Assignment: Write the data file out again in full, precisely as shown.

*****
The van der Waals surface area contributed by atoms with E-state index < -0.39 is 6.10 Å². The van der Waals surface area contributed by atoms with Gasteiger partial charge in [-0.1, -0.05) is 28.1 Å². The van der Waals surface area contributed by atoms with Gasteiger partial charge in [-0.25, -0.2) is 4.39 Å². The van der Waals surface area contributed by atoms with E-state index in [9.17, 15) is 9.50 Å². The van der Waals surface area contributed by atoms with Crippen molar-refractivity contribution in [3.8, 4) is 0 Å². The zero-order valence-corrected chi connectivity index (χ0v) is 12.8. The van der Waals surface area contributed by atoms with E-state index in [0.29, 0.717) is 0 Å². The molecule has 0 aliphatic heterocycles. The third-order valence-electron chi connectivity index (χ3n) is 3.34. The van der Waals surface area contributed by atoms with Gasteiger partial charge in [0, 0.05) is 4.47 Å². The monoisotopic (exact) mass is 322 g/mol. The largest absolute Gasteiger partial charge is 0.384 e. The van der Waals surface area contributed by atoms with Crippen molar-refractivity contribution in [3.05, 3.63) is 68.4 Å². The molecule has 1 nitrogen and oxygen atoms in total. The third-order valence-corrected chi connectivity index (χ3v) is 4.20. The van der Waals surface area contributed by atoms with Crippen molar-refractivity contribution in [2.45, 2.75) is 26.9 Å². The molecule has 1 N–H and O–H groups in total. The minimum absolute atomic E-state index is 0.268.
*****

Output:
The van der Waals surface area contributed by atoms with E-state index < -0.39 is 6.10 Å². The van der Waals surface area contributed by atoms with Gasteiger partial charge in [-0.1, -0.05) is 28.1 Å². The van der Waals surface area contributed by atoms with Gasteiger partial charge in [-0.25, -0.2) is 4.39 Å². The van der Waals surface area contributed by atoms with E-state index in [9.17, 15) is 9.50 Å². The van der Waals surface area contributed by atoms with Crippen molar-refractivity contribution in [3.8, 4) is 0 Å². The zero-order valence-corrected chi connectivity index (χ0v) is 12.8. The van der Waals surface area contributed by atoms with E-state index in [0.29, 0.717) is 0 Å². The molecule has 0 aliphatic heterocycles. The third-order valence-electron chi connectivity index (χ3n) is 3.34. The van der Waals surface area contributed by atoms with Gasteiger partial charge in [0, 0.05) is 4.47 Å². The monoisotopic (exact) mass is 322 g/mol. The largest absolute Gasteiger partial charge is 0.384 e. The van der Waals surface area contributed by atoms with Crippen molar-refractivity contribution in [3.05, 3.63) is 68.4 Å². The molecule has 1 nitrogen and oxygen atoms in total. The third-order valence-corrected chi connectivity index (χ3v) is 4.20. The van der Waals surface area contributed by atoms with Crippen molar-refractivity contribution in [2.45, 2.75) is 26.9 Å². The molecule has 1 N–H and O–H groups in total. The minimum absolute atomic E-state index is 0.268.